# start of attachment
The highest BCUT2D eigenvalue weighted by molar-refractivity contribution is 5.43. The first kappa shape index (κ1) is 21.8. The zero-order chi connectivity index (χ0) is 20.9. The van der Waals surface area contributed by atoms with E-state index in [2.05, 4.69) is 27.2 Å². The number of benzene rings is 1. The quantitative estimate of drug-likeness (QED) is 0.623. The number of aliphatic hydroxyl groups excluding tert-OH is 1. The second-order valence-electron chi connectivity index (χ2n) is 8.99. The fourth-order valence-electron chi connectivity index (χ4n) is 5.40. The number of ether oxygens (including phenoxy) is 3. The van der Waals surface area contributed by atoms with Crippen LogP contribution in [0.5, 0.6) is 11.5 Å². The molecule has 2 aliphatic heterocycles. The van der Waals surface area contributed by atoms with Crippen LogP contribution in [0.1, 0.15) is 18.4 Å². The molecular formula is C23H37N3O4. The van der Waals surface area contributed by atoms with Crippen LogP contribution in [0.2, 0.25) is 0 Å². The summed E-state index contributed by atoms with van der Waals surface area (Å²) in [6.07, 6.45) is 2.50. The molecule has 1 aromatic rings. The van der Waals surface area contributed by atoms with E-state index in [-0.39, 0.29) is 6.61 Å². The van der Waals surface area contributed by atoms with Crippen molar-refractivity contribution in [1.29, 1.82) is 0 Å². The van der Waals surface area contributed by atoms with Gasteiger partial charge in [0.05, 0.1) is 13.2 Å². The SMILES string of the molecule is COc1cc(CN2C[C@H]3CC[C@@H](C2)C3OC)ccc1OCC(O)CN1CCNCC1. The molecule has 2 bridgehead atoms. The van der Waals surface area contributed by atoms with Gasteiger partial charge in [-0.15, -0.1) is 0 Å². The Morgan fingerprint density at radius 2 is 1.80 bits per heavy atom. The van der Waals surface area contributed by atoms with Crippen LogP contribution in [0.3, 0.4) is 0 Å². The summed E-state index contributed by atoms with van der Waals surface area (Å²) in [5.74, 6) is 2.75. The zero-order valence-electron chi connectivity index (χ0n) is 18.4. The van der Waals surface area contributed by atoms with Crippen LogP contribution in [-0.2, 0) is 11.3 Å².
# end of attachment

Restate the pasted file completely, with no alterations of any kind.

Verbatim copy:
The highest BCUT2D eigenvalue weighted by molar-refractivity contribution is 5.43. The first kappa shape index (κ1) is 21.8. The zero-order chi connectivity index (χ0) is 20.9. The van der Waals surface area contributed by atoms with E-state index in [2.05, 4.69) is 27.2 Å². The number of benzene rings is 1. The quantitative estimate of drug-likeness (QED) is 0.623. The number of aliphatic hydroxyl groups excluding tert-OH is 1. The second-order valence-electron chi connectivity index (χ2n) is 8.99. The fourth-order valence-electron chi connectivity index (χ4n) is 5.40. The number of ether oxygens (including phenoxy) is 3. The van der Waals surface area contributed by atoms with Crippen LogP contribution in [0.5, 0.6) is 11.5 Å². The molecule has 2 aliphatic heterocycles. The van der Waals surface area contributed by atoms with Crippen LogP contribution in [0.1, 0.15) is 18.4 Å². The molecular formula is C23H37N3O4. The van der Waals surface area contributed by atoms with Crippen LogP contribution in [0.2, 0.25) is 0 Å². The summed E-state index contributed by atoms with van der Waals surface area (Å²) in [6.07, 6.45) is 2.50. The molecule has 1 aromatic rings. The van der Waals surface area contributed by atoms with E-state index in [-0.39, 0.29) is 6.61 Å². The van der Waals surface area contributed by atoms with Crippen molar-refractivity contribution in [1.29, 1.82) is 0 Å². The van der Waals surface area contributed by atoms with Gasteiger partial charge in [0.05, 0.1) is 13.2 Å². The SMILES string of the molecule is COc1cc(CN2C[C@H]3CC[C@@H](C2)C3OC)ccc1OCC(O)CN1CCNCC1. The molecule has 2 bridgehead atoms. The van der Waals surface area contributed by atoms with Gasteiger partial charge in [-0.15, -0.1) is 0 Å². The Morgan fingerprint density at radius 2 is 1.80 bits per heavy atom. The van der Waals surface area contributed by atoms with Crippen LogP contribution in [0.3, 0.4) is 0 Å². The summed E-state index contributed by atoms with van der Waals surface area (Å²) in [5.74, 6) is 2.75. The zero-order valence-electron chi connectivity index (χ0n) is 18.4. The van der Waals surface area contributed by atoms with Crippen LogP contribution in [-0.2, 0) is 11.3 Å².